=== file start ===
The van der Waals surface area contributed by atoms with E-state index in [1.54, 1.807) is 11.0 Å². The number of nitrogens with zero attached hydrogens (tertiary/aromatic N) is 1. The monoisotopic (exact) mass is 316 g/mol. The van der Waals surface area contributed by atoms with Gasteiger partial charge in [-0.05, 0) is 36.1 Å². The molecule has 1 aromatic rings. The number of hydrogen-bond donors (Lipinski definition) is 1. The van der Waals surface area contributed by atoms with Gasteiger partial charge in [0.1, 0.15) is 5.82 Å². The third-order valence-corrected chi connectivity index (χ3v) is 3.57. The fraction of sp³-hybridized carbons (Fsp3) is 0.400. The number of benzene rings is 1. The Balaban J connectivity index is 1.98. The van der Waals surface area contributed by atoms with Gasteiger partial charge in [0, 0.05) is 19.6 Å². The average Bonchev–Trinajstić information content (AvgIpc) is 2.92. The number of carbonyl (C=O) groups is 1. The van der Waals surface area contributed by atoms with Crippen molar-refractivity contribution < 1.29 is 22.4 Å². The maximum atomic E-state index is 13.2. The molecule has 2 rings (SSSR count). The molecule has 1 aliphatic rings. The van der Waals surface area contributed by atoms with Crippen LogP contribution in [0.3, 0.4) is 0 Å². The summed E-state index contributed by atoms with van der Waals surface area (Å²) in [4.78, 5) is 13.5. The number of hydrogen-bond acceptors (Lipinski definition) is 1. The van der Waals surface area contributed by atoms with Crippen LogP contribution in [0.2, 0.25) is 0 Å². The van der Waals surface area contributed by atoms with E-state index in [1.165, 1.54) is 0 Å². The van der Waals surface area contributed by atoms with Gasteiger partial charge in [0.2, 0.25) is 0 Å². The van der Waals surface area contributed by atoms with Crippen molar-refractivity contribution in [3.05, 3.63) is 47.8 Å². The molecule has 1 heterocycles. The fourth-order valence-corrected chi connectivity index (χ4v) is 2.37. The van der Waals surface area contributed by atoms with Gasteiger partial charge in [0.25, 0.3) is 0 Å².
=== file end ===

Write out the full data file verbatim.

The van der Waals surface area contributed by atoms with E-state index in [1.54, 1.807) is 11.0 Å². The number of nitrogens with zero attached hydrogens (tertiary/aromatic N) is 1. The monoisotopic (exact) mass is 316 g/mol. The van der Waals surface area contributed by atoms with Gasteiger partial charge in [-0.05, 0) is 36.1 Å². The molecule has 1 aromatic rings. The number of hydrogen-bond donors (Lipinski definition) is 1. The van der Waals surface area contributed by atoms with Gasteiger partial charge in [0.1, 0.15) is 5.82 Å². The third-order valence-corrected chi connectivity index (χ3v) is 3.57. The fraction of sp³-hybridized carbons (Fsp3) is 0.400. The number of benzene rings is 1. The Balaban J connectivity index is 1.98. The van der Waals surface area contributed by atoms with Gasteiger partial charge in [0, 0.05) is 19.6 Å². The average Bonchev–Trinajstić information content (AvgIpc) is 2.92. The number of carbonyl (C=O) groups is 1. The van der Waals surface area contributed by atoms with Crippen molar-refractivity contribution < 1.29 is 22.4 Å². The maximum atomic E-state index is 13.2. The molecule has 2 rings (SSSR count). The molecule has 1 aliphatic rings. The van der Waals surface area contributed by atoms with Crippen LogP contribution in [0.3, 0.4) is 0 Å². The summed E-state index contributed by atoms with van der Waals surface area (Å²) in [4.78, 5) is 13.5. The number of hydrogen-bond acceptors (Lipinski definition) is 1. The van der Waals surface area contributed by atoms with Crippen LogP contribution in [0.2, 0.25) is 0 Å². The van der Waals surface area contributed by atoms with E-state index in [1.165, 1.54) is 0 Å². The van der Waals surface area contributed by atoms with Gasteiger partial charge in [0.2, 0.25) is 0 Å². The van der Waals surface area contributed by atoms with Crippen molar-refractivity contribution in [3.05, 3.63) is 47.8 Å². The molecule has 1 heterocycles. The fourth-order valence-corrected chi connectivity index (χ4v) is 2.37. The van der Waals surface area contributed by atoms with Gasteiger partial charge in [0.25, 0.3) is 0 Å².